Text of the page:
Jury’s Orphanage is located inside one of the refugee camps on the Thai/Burma border. Through these years, Jury’s has provided a safe home, food, clothing, education and critical medical care for war orphans from Burma. They are victims of a nation that today is still unstable, violent and very poor. Some of these orphans have lost their parents due to war. Some are victims of poverty due to war and have been sent on their own to this refugee camp.
Jury’s orphanage has existed inside a refugee camp in Thailand where 50,000 refugees from war-torn Burma have fled after enduring horrific attacks by the Burmese army. This past year, credible threats have developed that the Thai military-run government would expel refugees from camps and force them to return to Burma.
The main ethnic group that lives in the orphanage as well as the village near their new location is from the Karen Tribal group. The age ranges for the village is from infant to 65 years of age. Children in the orphanage range from infant to 20 years of age.
Ga-Bleu, Orphanage Director.
The orphanage director, Ga-Bleu, is the daughter of Jury, the founder of the orphanage. Ga-Bleu has been a refugee in the camp for 23 years and took over directing the orphanage when most of her family was granted asylum in other countries. She has given her life for the sake of her people and the children in her care. Due to the war in Burma, the number of children who reside at Jury’s varies from time to time. Because of these threats, Ga-Bleu has been actively looking for land in Burma, away from the conflict, to move the orphanage in 2017.
Salween river forms the boundary between Burma and Thailand.
The Salween river has its origin at about 5,400+ metres in the Qinghai Mountains in Tibet near the headwaters of the Yangtze and the Mekong rivers. It enters the Chinese province of Yunnan. It then flows south through the great mountain ranges of eastern Burma and approaches Thailand from the east. It forms the Burma-Thailand boundary for over 100 kilometres before re-entering Burma passing through the Mon state and the Karen state.
Travel by boat up the Salween river.
The southern part of the river has often been the location of conflicts between the Thai and Burmese over political issues. The majority of the population living on the river has always been very poor, even in poverty the region remains largely agricultural. Jury’s Orphanage will relocate across the Salween River to a safe location in Burma in 2017.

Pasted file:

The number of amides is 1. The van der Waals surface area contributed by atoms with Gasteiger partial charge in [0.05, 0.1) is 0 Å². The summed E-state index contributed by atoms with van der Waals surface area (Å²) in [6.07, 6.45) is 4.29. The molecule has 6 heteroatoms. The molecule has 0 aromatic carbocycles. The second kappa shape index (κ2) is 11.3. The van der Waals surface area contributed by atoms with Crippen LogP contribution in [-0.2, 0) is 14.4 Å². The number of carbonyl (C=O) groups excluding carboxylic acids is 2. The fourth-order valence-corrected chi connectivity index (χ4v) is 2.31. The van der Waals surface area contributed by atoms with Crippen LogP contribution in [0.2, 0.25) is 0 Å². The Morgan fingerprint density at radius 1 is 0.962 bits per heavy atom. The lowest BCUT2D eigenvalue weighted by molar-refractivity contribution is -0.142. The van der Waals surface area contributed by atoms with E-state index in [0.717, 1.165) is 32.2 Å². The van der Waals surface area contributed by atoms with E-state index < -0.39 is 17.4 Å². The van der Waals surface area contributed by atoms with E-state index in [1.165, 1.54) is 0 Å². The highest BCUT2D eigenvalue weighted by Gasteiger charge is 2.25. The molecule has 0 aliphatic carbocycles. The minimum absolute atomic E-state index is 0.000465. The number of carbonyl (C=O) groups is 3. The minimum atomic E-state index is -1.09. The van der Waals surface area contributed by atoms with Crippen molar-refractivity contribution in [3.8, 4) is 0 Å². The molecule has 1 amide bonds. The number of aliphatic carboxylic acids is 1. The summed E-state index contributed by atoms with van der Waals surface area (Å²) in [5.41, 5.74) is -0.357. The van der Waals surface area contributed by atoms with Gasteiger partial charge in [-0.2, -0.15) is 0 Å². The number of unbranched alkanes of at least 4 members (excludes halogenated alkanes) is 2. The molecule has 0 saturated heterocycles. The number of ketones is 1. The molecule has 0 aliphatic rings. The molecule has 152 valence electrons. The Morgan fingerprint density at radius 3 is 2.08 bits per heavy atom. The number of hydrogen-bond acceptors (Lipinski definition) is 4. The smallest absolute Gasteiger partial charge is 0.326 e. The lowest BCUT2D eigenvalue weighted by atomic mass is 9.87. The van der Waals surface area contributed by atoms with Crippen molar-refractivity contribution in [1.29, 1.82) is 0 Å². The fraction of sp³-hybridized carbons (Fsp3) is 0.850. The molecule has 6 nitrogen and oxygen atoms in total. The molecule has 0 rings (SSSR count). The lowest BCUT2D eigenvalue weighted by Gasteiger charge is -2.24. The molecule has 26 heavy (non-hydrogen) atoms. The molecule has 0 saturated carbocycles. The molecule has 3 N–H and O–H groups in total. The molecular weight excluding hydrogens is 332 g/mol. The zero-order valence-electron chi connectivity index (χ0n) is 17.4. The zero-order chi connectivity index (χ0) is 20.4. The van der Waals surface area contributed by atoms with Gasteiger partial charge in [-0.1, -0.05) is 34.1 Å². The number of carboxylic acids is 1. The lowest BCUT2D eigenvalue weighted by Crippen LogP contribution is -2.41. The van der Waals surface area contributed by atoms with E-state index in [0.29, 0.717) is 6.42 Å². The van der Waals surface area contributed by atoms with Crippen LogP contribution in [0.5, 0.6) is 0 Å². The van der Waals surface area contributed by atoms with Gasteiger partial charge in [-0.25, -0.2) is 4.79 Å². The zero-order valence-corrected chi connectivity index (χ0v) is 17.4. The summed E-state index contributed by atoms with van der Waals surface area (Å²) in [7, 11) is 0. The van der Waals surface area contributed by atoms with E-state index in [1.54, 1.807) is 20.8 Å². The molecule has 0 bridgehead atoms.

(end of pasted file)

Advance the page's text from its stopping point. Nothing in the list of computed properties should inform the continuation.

Typical Burmese hardwood house.
Teak trees are commonly used for building. In addition Burmese forests have other hardwoods such as the red ironwood and the Burmese rosewood which are prized for building even more than Teak.
The initial reasoning for relocation of Jury’s Orphanage is due to the threats of deportation from refugee camps. While the threats remain, Ga-Bleu senses a deeper motivation to move from the refugee camp back to Burma, regardless of the status of deportation threats. Ga-Bleu believes the time has come to return to her home country and operate Jury’s orphanage from within its borders. She feels great responsibility to return to her homeland.
Burmese village child.
As westerners, we cannot imagine being forced to flee from one’s own country and live as refugees in another. This has been the life of Ga-Bleu and the children in her care. It is evident that Gae-Bleu has laid down her entire life on behalf of the orphans many times over.
The protocol for relocation will be the following:
- Construct all necessary buildings
- Establish a garden/farm for produce
- Develop clean water sources, education and filtration
- Gather supplies needed for relocation
- Establish a school building and resources to begin educating after relocation
- Establish secure routes for travel between the new location and Thailand
- Begin the relocation process with the children.
Burmese village child.
Whilst Jury’s Orphanage remains in the refugee camp there is a continuing need to support the children’s nutritional, educational and health needs. The risk of malaria and dengue fever is constantly present.
This is a worthy humanitarian project. IHO Global needs your help to make a difference in the lives of these vulnerable refugees.